As a trainee or novice ESL teacher you will probably be quite excited when you get your first overseas teaching post, but before you rush off – don’t forget to make sure that you have packed your suitcase properly. Here are a few tips about what you should consider taking with you.

First and foremost, make sure that you have the following important documents with you: contact details (for your family, friends, lawyer, etc.), travel tickets, luggage tags, money (including foreign currency), passport, (international) driving licence, traveller’s cheques, credit/debit card(s), and ATM card(s), medical insurance card or the European Health Insurance Card (EHIC).

Visit http://www.nhs.uk/NHSEngland/Healthcareabroad/EHIC/Pages/about-the-ehic.aspx 

It would also be a good idea if you were to make photocopies of all the above documents: if you should lose or have any of them stolen, the photocopies would greatly simplify any ensuing red tape. The novice ESL teacher is strongly advised to do this.

If you are taking any medication, make sure that you have a prescription for your medication. Those ESL teachers who wear glasses or contact lenses should take a spare pair with them as well as a lens prescription. If you have had any vaccinations, make sure you have documentary proof that you have been vaccinated.

Having packed all these important items, you should now start thinking about what things you would like to take with you so that you can make your stay abroad more comfortable. Here are some suggestions: select clothing which will be appropriate both for teaching and for day-to-day living: to this end, you should also take the climate into consideration – try to avoid synthetic materials if you are going to a hot country. You may also need to take a formal set of clothing, i.e. a suit or a suit dress if you are a female ESL teacher: check with the ESL school if this is a requirement. Don’t over pack your suitcase: you may be able to buy extra clothes (and other things) quite cheaply in some overseas destinations; however, you should make sure that you have two good pairs of shoes. A money belt is something that you should definitely consider purchasing: you can keep money and important documents in it – and it’s much safer than a purse or a wallet; it’s also almost impossible to lose from round your waist.

Some of the following items might also be worth packing: mobile phone, laptop, iPod, mp3 player, camera, battery chargers, and a few adapter plugs. 

Don’t exceed the carrier’s weight and size regulations for luggage, and don’t leave packing to the last night: make a list of your items, and as you place each item in your suitcase – check it off.

Tips for what ESL teachers should pack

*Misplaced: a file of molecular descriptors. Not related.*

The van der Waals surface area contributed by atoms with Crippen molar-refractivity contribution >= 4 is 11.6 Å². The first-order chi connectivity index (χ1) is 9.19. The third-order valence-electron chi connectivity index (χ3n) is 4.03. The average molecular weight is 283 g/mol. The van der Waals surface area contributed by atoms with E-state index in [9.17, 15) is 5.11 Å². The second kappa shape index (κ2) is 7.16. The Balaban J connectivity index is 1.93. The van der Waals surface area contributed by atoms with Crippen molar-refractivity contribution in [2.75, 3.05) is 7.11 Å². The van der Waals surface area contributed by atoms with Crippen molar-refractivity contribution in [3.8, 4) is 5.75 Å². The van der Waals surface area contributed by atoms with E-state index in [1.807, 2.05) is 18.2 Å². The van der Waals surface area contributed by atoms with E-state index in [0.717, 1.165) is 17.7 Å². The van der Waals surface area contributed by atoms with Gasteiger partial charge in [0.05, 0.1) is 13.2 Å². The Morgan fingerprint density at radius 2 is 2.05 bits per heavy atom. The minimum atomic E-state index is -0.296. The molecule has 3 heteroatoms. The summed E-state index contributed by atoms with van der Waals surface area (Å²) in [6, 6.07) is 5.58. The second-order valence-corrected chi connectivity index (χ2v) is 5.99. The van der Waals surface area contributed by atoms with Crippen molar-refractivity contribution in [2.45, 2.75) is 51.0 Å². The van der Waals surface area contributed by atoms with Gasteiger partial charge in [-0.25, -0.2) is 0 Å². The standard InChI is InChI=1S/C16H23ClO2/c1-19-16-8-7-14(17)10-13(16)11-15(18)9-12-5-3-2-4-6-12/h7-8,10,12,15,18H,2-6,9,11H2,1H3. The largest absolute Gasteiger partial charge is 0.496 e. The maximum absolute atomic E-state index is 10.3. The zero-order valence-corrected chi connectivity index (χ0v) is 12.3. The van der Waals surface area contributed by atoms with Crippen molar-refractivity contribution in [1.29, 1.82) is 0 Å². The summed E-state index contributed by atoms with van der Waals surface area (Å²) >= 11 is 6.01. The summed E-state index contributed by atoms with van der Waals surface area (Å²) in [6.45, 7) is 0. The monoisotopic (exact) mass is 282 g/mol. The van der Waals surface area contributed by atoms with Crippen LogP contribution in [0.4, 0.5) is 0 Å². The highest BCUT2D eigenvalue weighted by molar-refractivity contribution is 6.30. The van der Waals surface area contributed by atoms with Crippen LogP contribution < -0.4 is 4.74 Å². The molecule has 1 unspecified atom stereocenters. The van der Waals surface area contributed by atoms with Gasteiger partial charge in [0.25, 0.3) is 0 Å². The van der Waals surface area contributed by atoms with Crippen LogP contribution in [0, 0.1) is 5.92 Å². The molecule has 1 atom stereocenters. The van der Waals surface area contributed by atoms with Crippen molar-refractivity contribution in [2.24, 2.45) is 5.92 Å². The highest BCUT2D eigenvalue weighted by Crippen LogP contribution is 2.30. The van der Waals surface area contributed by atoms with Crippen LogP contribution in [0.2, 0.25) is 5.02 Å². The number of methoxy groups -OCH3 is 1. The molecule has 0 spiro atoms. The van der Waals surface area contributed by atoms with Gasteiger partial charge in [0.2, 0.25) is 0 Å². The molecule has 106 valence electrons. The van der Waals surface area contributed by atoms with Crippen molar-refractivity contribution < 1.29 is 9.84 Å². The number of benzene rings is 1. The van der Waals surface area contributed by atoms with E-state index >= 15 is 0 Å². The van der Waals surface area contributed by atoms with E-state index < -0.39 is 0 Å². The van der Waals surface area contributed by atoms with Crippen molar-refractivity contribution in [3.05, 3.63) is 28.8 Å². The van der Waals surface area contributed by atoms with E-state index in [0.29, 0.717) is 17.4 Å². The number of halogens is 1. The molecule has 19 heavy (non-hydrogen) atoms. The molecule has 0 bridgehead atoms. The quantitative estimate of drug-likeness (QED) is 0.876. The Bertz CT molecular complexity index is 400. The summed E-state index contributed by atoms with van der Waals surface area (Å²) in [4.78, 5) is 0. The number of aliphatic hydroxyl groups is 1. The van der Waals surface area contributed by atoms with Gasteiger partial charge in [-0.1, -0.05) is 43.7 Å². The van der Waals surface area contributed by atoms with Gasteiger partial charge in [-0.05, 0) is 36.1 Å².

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First and foremost, make sure that you have the following important documents with you: contact details (for your family, friends, lawyer, etc.), travel tickets, luggage tags, money (including foreign currency), passport, (international) driving licence, traveller’s cheques, credit/debit card(s), and ATM card(s), medical insurance card or the European Health Insurance Card (EHIC). Visit http://www.nhs.uk/NHSEngland/Healthcareabroad/EHIC/Pages/about-the-ehic.aspx  It would also be a good idea if you were to make photocopies of all the above documents: if you should lose or have any of them stolen, the photocopies would greatly simplify any ensuing red tape. The novice ESL teacher is strongly advised to do this. If you are taking any medication, make sure that you have a prescription for your medication. Those ESL teachers who wear glasses or contact lenses should take a spare pair with them as well as a lens prescription. If you have had any vaccinations, make sure you have documentary proof that you have been vaccinated. Having packed all these important items, you should now start thinking about what things you would like to take with you so that you can make your stay abroad more comfortable. Here are some suggestions: select clothing which will be appropriate both for teaching and for day-to-day living: to this end, you should also take the climate into consideration – try to avoid synthetic materials if you are going to a hot country. You may also need to take a formal set of clothing, i.e. a suit or a suit dress if you are a female ESL teacher: check with the ESL school if this is a requirement. Don’t over pack your suitcase: you may be able to buy extra clothes (and other things) quite cheaply in some overseas destinations; however, you should make sure that you have two good pairs of shoes. A money belt is something that you should definitely consider purchasing: you can keep money and important documents in it – and it’s much safer than a purse or a wallet; it’s also almost impossible to lose from round your waist. Some of the following items might also be worth packing: mobile phone, laptop, iPod, mp3 player, camera, battery chargers, and a few adapter plugs.  Don’t exceed the carrier’s weight and size regulations for luggage, and don’t leave packing to the last night: make a list of your items, and as you place each item in your suitcase – check it off.
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